An array of advanced medicines and capsules on a high-tech laboratory table, reflecting the integration of artificial intelligence in pharmaceutical

Cheap medicines ahoy?

A few weeks back, researchers at MIT discovered a new class of antibiotics. New classes of drugs are rarely discovered. What we often see or read about are variations of existing classes of drugs. What makes the new drugs stand out is that they are capable of killing methicillin-resistant Staphylococcus aureus (MRSA). Around the world, MRSA kills over 1,00,000 people each year and the rampant use of high-strength prescription antibiotics is only leading to more microbes becoming resistant to drugs. The emergence of drug-resistant diseases and microbes poses a significant challenge to global health. Traditional methods of drug development are struggling to keep pace with the rapid evolution of these resistant strains. In this context, Artificial Intelligence (AI) is increasingly being recognised as a potent tool in the pharmaceutical arsenal.

Drug resistance occurs when diseases and microbes evolve to become less susceptible to existing treatments, rendering them ineffective. This phenomenon has dire implications, particularly as it can lead to the re-emergence of previously manageable diseases in more virulent forms. Historically, drug development has been a lengthy and costly process, often taking over a decade and significant investment to bring a new drug to market. Traditional methods rely heavily on trial and error, which, while effective to some extent, are not efficient against the fast-paced evolution of drug-resistant strains. You’ll find drug companies exaggerating the efforts going into drug discovery to justify the steep prices that they sell these drugs at. In India, we are better off thanks to the fact that our government regulates the prices of essential drugs. 

AI’s integration into the pharmaceutical industry marks a revolutionary shift in how new drugs are discovered. AI algorithms are capable of processing vast amounts of data at speeds incomparable to human capability. These algorithms can identify potential drug candidates, predict their efficacy, and foresee possible side effects much more rapidly than traditional methods. Machine learning models, for instance, can analyse complex biological data to identify potential drug targets and predict how different chemical compounds will interact with these targets. The folks at MIT tested 39,000 compounds for antibiotic activity and generated a detailed data set that could be used to train the AI model. This model was also fed the data regarding how these compounds were chemically structured. Thus, the model could even shortlist which structures were likely to affect the microbes. Not all compounds are safe for human beings, so additional models were used to identify safe candidates and that’s how five classes of drugs were finally identified.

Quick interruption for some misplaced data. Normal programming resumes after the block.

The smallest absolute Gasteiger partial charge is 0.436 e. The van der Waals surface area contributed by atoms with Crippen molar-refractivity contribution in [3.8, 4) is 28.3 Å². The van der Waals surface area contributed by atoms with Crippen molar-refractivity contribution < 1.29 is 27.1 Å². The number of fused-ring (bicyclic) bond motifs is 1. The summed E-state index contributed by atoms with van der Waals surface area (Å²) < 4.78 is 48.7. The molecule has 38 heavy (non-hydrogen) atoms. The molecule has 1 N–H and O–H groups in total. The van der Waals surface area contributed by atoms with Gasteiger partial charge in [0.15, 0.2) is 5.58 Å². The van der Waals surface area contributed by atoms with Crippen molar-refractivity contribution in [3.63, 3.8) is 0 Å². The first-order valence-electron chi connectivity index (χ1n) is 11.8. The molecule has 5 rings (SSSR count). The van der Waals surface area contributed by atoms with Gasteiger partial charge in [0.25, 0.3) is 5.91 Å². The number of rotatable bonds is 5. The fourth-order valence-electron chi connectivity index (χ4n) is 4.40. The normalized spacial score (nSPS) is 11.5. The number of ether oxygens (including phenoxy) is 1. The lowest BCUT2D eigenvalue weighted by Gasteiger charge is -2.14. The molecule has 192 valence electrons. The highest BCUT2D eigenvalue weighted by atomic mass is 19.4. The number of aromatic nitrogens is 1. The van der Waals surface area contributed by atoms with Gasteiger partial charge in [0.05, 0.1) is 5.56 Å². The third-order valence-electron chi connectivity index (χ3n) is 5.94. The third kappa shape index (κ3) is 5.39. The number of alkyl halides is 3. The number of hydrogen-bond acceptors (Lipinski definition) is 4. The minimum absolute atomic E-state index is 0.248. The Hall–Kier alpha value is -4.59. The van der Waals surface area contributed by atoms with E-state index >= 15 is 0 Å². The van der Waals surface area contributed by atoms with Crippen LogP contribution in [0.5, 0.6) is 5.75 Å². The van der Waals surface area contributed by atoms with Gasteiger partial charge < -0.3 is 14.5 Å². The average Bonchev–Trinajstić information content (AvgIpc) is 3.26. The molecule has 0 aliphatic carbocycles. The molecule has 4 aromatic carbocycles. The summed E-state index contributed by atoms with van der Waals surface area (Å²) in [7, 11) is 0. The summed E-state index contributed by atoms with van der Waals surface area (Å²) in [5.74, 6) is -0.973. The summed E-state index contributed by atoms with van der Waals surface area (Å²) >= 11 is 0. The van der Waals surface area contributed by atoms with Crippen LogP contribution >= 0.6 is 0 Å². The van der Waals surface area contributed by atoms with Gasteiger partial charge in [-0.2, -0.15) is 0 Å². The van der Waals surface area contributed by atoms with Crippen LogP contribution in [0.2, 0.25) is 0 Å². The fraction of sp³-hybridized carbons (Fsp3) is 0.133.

The folks at MIT aren’t the first to think of using AI in drug discovery. For instance, Atomwise uses AI to predict how different molecules will interact, speeding up the identification of promising compounds for diseases like Ebola and multiple sclerosis. Another example is DeepMind’s AlphaFold, which has made significant strides in predicting protein structures – a crucial aspect of understanding disease mechanisms and drug development. These cases exemplify how AI can not only accelerate the drug discovery process but also enhance our understanding of complex biological processes.

Despite its potential, integrating AI into drug discovery is not without challenges. One significant hurdle is data availability and quality; AI systems require large datasets to train effectively. Moreover, algorithmic biases can lead to skewed results if the training data is not representative or is of poor quality. That being said, a lot of effort which would have typically been expended in the process has reduced thanks to AI. But will this make these new drugs cheaper? Will AI help with democratising access to effective medicine? If we are to go by how pharma companies usually act, then we all know the answer.

The future of AI in drug discovery looks promising. With continuous advancements in AI technology and an increasing understanding of its applications in biomedicine, the role of AI is set to become more central in this field. Collaboration between AI experts and pharmaceutical companies is likely to increase, leading to more innovative approaches to drug discovery. These collaborations could significantly reduce the time and cost associated with developing new drugs. What remains to be seen is if those savings will be passed down the chain to help human lives.